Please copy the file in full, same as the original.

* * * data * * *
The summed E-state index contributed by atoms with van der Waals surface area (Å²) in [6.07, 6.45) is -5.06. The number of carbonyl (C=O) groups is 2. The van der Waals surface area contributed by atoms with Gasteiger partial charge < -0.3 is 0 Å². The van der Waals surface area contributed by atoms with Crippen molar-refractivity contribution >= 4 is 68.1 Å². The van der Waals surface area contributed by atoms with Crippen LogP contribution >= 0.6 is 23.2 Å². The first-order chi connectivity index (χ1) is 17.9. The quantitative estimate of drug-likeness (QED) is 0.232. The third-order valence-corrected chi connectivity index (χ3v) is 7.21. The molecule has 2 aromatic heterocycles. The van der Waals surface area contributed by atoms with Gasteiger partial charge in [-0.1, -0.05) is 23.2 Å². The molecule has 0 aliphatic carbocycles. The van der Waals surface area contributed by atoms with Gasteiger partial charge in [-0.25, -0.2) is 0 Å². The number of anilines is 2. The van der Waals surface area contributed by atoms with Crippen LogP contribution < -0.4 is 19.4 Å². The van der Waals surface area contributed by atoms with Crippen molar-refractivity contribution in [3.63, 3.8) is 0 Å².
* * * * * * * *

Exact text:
The summed E-state index contributed by atoms with van der Waals surface area (Å²) in [6.07, 6.45) is -5.06. The number of carbonyl (C=O) groups is 2. The van der Waals surface area contributed by atoms with Gasteiger partial charge < -0.3 is 0 Å². The van der Waals surface area contributed by atoms with Crippen molar-refractivity contribution >= 4 is 68.1 Å². The van der Waals surface area contributed by atoms with Crippen LogP contribution >= 0.6 is 23.2 Å². The first-order chi connectivity index (χ1) is 17.9. The quantitative estimate of drug-likeness (QED) is 0.232. The third-order valence-corrected chi connectivity index (χ3v) is 7.21. The molecule has 2 aromatic heterocycles. The van der Waals surface area contributed by atoms with Gasteiger partial charge in [-0.1, -0.05) is 23.2 Å². The molecule has 0 aliphatic carbocycles. The van der Waals surface area contributed by atoms with Gasteiger partial charge in [-0.25, -0.2) is 0 Å². The number of anilines is 2. The van der Waals surface area contributed by atoms with Crippen LogP contribution < -0.4 is 19.4 Å². The van der Waals surface area contributed by atoms with Crippen molar-refractivity contribution in [3.63, 3.8) is 0 Å².